Supporting the Front Line: A Conversation with a Trauma Hospital Chaplain
By Interview by Megan Fowler

If COVID-19 patients overwhelm a hospital’s capacity and there are more patients who need ventilators than there are ventilators, who will be saved? For the Rev. Charles Dey, this question is not hypothetical. As head of the ethics committee at SSM Health St. Louis University (SLU) Hospital, Dey works with the triage team to define and implement policies in these worst-case scenarios. As the manager of pastoral care, Dey must then communicate those policies to chaplains so that they can support families — most of whom cannot come visit their hospitalized loved one — and hospital staff on the front line of the crisis.

As a Level 1 trauma hospital, SLU Hospital normally treats patients with more severe conditions, and the coronavirus has stressed the system even more. While SLU Hospital has 25-30 COVID patients at any given time, the hospital has not been overwhelmed.

Dey is a PCA teaching elder who attends Grace and Peace Fellowship in St. Louis, and also a chaplain with the 131st Bomb Wing of the Missouri Air National Guard. He talked with byFaith’s Megan Fowler about the fatigue of the front line and the unique challenges and opportunities of hospital chaplaincy. This interview has been edited for clarity.

What is the situation on the ground at SLU Hospital? 

We’re in a downtown, densely populated area, and we are St. Louis’ safety-net hospital. If no one else will take the patient, we’re the hospital that will, given that we’re part of a Catholic health care organization and the mission that we have. For a while we had 25 to 30 COVID-positive patients on a given day — now it’s down to less than 10. We also have all the other acuity that we carry on a given day being a trauma hospital and the specialty care that we provide here. 

Acuity means more severe? 

Yes. We keep the higher-acuity plate spinning while taking on the COVID-positive patients, too.

What is your interaction like with COVID patients? How do you participate in their care?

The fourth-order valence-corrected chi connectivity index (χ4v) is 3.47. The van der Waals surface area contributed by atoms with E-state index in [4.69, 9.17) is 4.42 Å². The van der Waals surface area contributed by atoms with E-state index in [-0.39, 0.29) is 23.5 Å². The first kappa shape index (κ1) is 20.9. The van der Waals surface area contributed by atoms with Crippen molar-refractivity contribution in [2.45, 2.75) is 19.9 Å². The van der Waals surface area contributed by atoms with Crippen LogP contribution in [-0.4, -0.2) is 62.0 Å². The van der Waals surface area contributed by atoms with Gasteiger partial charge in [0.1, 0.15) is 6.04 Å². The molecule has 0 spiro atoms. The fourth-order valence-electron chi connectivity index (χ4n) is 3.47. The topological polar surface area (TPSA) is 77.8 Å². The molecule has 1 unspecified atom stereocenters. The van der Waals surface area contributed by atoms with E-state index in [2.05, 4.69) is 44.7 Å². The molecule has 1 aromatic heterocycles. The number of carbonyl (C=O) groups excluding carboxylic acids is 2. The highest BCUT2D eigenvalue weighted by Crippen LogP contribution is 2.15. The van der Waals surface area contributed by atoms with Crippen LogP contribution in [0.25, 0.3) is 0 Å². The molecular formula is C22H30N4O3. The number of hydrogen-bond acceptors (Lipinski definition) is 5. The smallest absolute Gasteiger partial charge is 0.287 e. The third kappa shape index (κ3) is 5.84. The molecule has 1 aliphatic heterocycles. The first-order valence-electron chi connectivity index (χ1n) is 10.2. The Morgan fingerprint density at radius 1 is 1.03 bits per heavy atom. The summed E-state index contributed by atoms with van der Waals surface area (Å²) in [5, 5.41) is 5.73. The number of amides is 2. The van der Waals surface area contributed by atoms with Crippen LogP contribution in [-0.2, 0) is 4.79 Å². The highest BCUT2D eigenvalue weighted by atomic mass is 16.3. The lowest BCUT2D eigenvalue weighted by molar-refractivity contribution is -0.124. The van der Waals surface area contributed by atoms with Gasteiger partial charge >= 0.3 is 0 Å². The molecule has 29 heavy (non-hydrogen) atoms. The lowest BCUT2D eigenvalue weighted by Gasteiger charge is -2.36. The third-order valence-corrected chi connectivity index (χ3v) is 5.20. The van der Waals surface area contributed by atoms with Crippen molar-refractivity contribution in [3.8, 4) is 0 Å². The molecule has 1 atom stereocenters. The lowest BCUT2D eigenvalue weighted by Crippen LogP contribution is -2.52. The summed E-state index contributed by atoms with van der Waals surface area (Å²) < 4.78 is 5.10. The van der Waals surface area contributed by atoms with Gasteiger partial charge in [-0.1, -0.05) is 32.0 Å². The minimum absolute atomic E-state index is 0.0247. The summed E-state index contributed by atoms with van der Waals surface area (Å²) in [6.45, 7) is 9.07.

I’m one step removed as a manager running operations for the department. My role has been making sure the chaplains are equipped to do the work they do on their units. When all of this started, a lot of my responsibility was communicating the changes taking place. It was incredibly rapid the number of changes, just like in any other health care setting across the nation, with PPE (personal protective equipment), and learning to safeguard ourselves and patients from COVID. 

Our virtual ministry has recreated pastoral care. We got hold of iPads and immediately started creating ways to connect patients with their families because there are no visitors allowed. That has been a huge part of our ministry.

The thing that was the most drastic change was recreating the pastoral-care platform in about a week’s time. Our department was asked to develop visitor guidelines in collaboration with nursing that would safeguard families, patients, and staff alike. We have to safeguard our chaplains, some of whom were at risk, so we had to not visit COVID patients. We still are not visiting COVID patients or PUI’s (people under investigation). That was something we implemented to safeguard our chaplains, but also for conservation of PPE. We were anticipating a surge in patients, so the last thing we wanted was chaplains using precious PPE when we could meet those needs in other, creative ways.

How did the platform change?

A lot turned in to phone ministry initially. We immediately set up a staff support hotline because we wanted to continue creating avenues for the chaplains to support the staff. When you get off shift and need to debrief that shift and process it on your drive home, you can call the hotline and get a chaplain to process with. It didn’t get quite the traffic we thought because people are still in crisis mode, and you do less processing when you’re in crisis. And people are still moving at a pretty good clip. 

Our virtual ministry has recreated pastoral care. We got hold of iPads and immediately started creating ways to connect patients with their families because there are no visitors allowed. That has been a huge part of our ministry. Where needed, we were even helping other providers connect with families so the families can get the information they need. And a lot of it is helping families lay eyes on their loved one. A lot of it is taking place in the ICU where patients are not responsive. But people are able to see the patient and then get some greater grasp of what is going on and how they’re doing.